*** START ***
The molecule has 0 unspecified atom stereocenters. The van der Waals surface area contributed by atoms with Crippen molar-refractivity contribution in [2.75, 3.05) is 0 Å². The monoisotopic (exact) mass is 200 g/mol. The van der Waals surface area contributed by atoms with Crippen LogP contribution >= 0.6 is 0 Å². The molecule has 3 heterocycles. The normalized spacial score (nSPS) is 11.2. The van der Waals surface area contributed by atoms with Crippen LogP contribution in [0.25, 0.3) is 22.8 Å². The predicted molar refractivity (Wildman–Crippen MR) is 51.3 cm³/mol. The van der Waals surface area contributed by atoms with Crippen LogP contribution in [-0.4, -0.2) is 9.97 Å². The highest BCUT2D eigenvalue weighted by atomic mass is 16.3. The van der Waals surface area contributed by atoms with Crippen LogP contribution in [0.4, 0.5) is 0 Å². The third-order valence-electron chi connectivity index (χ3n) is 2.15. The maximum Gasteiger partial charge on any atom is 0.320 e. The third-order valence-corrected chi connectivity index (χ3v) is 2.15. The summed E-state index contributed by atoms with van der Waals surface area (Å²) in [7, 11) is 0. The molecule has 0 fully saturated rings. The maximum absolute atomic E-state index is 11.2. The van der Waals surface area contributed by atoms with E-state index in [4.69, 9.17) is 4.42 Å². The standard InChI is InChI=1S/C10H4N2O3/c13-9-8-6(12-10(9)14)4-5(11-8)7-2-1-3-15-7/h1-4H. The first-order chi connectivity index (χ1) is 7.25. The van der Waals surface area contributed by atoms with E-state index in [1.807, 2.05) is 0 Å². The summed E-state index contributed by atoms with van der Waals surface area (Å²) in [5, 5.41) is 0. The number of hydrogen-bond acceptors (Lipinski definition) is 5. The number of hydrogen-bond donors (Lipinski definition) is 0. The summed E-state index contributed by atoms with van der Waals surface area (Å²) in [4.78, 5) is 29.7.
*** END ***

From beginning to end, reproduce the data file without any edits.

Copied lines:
The molecule has 0 unspecified atom stereocenters. The van der Waals surface area contributed by atoms with Crippen molar-refractivity contribution in [2.75, 3.05) is 0 Å². The monoisotopic (exact) mass is 200 g/mol. The van der Waals surface area contributed by atoms with Crippen LogP contribution >= 0.6 is 0 Å². The molecule has 3 heterocycles. The normalized spacial score (nSPS) is 11.2. The van der Waals surface area contributed by atoms with Crippen LogP contribution in [0.25, 0.3) is 22.8 Å². The predicted molar refractivity (Wildman–Crippen MR) is 51.3 cm³/mol. The van der Waals surface area contributed by atoms with Crippen LogP contribution in [-0.4, -0.2) is 9.97 Å². The highest BCUT2D eigenvalue weighted by atomic mass is 16.3. The van der Waals surface area contributed by atoms with Crippen LogP contribution in [0.4, 0.5) is 0 Å². The third-order valence-electron chi connectivity index (χ3n) is 2.15. The maximum Gasteiger partial charge on any atom is 0.320 e. The third-order valence-corrected chi connectivity index (χ3v) is 2.15. The summed E-state index contributed by atoms with van der Waals surface area (Å²) in [7, 11) is 0. The molecule has 0 fully saturated rings. The maximum absolute atomic E-state index is 11.2. The van der Waals surface area contributed by atoms with E-state index in [4.69, 9.17) is 4.42 Å². The standard InChI is InChI=1S/C10H4N2O3/c13-9-8-6(12-10(9)14)4-5(11-8)7-2-1-3-15-7/h1-4H. The first-order chi connectivity index (χ1) is 7.25. The van der Waals surface area contributed by atoms with E-state index in [1.807, 2.05) is 0 Å². The summed E-state index contributed by atoms with van der Waals surface area (Å²) in [5, 5.41) is 0. The number of hydrogen-bond acceptors (Lipinski definition) is 5. The number of hydrogen-bond donors (Lipinski definition) is 0. The summed E-state index contributed by atoms with van der Waals surface area (Å²) in [4.78, 5) is 29.7.